The factory chassis is mostly unmodified, save for rear axle C-notches. Currie Enterprises provided the Dana 60 rear axle, complete from flange to flange with era-appropriate drum brakes. Trad used his background in off-road racing to get it mounted with custom four link suspension and coilovers. The front suspension still sports the solid axle, though now a Nostalgia Sid’s 4” drop mounted on their lowering springs and all of their modified steering linkages and disc brakes. The brakes get the squeeze from a master cylinder that can still be found in the stock underfloor location but with a power booster upgrade.
The Chevrolet is just as tidy underneath as it is above, with hammertone powder coating everywhere. The rear axle is a Dana 60.
Trad was very keen on wrangling some oddball horsepower from a less common engine. His eye was on a GM W motor but with a time running low and SEMA looming it wasn’t a risk worth taking. An LS would be the antithesis of vintage charm so they turned to the venerable small block. Their 383 stroker came back from the engine shop built to a healthy 520-525 horsepower but it stubbornly wouldn’t run right with the carbureted setup. Trad turned to Holley’s expertise and they got onboard with an intake manifold, a Sniper EFI system, HyperSpark distributor and coil, control box, fuel system kit, and even beautified the engine with valve covers and an air filter! Trad got the parts installed, the car roared on the first start, and has purred ever since.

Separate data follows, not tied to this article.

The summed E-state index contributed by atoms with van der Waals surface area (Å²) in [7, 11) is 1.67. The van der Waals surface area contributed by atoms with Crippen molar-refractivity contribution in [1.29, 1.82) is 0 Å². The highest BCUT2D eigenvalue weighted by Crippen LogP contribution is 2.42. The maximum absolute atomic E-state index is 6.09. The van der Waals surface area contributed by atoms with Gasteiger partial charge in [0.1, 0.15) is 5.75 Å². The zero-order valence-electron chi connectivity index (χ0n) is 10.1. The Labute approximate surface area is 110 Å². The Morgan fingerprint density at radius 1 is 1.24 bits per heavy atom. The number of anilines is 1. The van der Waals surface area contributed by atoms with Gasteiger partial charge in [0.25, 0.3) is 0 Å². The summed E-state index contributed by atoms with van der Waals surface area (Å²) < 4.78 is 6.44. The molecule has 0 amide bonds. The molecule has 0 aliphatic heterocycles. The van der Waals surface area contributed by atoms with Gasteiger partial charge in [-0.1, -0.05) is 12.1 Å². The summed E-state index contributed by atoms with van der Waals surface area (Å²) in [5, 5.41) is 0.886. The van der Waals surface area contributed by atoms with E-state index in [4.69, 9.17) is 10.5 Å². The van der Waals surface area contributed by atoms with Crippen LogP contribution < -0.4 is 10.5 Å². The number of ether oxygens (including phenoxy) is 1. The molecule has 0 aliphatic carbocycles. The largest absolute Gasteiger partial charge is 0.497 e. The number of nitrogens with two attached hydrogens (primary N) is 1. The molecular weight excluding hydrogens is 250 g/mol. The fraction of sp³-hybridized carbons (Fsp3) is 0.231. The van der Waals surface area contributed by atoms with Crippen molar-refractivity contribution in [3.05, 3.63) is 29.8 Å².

The Chevrolet is powered by a Sniper-equipped 383ci small-block Chevrolet stroker engine that has been dressed up with Holley Vintage parts.
Power is delivered to the four fat rear wheels through a Dynamic Racing Transmissions 4L60 and a Reel Drivelines driveshaft, the same shop that supports the Pro4 race truck. Just as importantly, sound is delivered through a pair of Magnaflow mufflers and kicks out right ahead of the rear tires. Trad assembled and fabricated the Magnaflow builder kit into a crossflow-less true dual system to get the raspy tone he was after.
The end result is a truck that’s simultaneously subtle and striking. Trad didn’t skip an upgrade or skimp on performance but stayed true to the survivor theme of the build while using all of his racing experience to execute excellent work. This is Team Racing And Development’s first restomod build but it won’t be their last. This truck will eventually be sold with proceeds donated to the Childhelp program through the SEMA Cares Foundation while Trad’s already coming up with ideas for the next build.